Through hands-on practice, fire / EMS responders will benefit from a positive reinforcement coaching environment where C3 instructors share tips and tricks for improving performance, managing escalating and large incidents, working together, and communicating effectively.
C3 Pathways provide professional solutions to serve you so you can serve others — and save lives.
|t was a typical June day in Santa Monica, California—a hazy morning shrouded in what area weather forecasters like to call “June Gloom.” With summer vacation days away, children in the Santa Monica-Malibu Unified School District were immersed in end-of-the year celebrations, while students at the high school and the city’s community college were preparing for graduation. Across town at a private residence, U.S. President Barack Obama was speaking at a fundraiser. But, by the day’s end, a violent incident would ultimately test the resolve of the Santa Monica Police Department (SMPD), the city’s educational stakeholders, and the community at large.
Preparation Before the Crisis
Santa Monica, a bayside town with a population just over 90,000, is a small city operating in the shadow of nearby Los Angeles. With a police force of more than 200 sworn officers, the SMPD has made it a priority to train and work with local schools and community partners.1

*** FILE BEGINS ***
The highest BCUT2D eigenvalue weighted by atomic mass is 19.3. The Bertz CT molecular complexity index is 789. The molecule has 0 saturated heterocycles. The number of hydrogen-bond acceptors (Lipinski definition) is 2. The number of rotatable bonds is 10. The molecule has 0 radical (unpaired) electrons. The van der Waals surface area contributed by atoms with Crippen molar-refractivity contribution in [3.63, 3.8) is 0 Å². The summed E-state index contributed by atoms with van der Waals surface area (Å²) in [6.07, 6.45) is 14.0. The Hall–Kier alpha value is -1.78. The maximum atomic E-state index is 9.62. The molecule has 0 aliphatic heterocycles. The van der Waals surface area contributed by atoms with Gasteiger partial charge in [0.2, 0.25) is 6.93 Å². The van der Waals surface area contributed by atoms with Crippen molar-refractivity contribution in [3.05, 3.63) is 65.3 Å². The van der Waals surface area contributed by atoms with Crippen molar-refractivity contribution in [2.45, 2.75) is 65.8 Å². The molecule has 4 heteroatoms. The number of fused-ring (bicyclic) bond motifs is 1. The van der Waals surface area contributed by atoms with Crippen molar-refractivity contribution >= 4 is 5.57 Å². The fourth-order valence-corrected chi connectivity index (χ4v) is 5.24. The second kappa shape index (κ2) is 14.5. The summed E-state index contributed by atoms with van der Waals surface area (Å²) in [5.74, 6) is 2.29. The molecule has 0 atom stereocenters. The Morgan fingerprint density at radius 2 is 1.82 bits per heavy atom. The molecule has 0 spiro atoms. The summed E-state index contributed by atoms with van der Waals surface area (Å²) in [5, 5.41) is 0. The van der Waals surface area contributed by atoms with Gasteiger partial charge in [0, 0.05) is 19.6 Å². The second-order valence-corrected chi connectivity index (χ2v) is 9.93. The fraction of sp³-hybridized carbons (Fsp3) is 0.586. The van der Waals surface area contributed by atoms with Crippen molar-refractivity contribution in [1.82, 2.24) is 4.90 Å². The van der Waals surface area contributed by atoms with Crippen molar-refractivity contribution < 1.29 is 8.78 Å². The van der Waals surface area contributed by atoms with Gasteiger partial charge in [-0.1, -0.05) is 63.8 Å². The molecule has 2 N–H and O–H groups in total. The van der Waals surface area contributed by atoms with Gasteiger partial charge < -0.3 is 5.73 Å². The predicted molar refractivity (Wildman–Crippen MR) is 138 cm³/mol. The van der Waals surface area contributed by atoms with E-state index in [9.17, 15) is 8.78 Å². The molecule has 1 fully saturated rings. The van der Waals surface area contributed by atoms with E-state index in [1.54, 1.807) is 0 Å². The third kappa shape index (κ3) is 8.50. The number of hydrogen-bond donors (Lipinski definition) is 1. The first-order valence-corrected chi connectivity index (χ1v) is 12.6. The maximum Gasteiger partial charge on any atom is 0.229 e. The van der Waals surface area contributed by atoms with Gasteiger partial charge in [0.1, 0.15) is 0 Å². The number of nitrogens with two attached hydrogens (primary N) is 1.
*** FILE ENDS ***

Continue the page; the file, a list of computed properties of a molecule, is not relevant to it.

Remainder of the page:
To be prepared for active shooter situations, the SMPD regularly participates in comprehensive training, preparation, and coordination with the Santa Monica Fire Department, Santa Monica City Emergency Operations Center personnel, Santa Monica College Police Department (SMCPD), Santa Monica-Malibu Unified School District, the American Red Cross, and many other agencies and individuals.
“We know how valuable it is to simulate these situations and have our officers and support staff be put through the paces, so when a real incident occurs they can rely on their training,” says Santa Monica Police Chief Jacqueline A. Seabrooks. “And the training isn’t just for field staff. Civilian employees, assisting field personnel … everyone needs to be involved. A situation is going to present itself and there will be a response. The character of that response will be in direct proportion to the information and training the responders have had.”2
Early in 2013, officers underwent a joint training on active shooter response. Officers from the SMPD and the SMCPD focused specifically on moving across the terrain in small groups to neutralize threats, performing assessments of the terrain as they pass it, and learning the tactical communication that has to occur for the threat response to be direct, strategic, and surgical.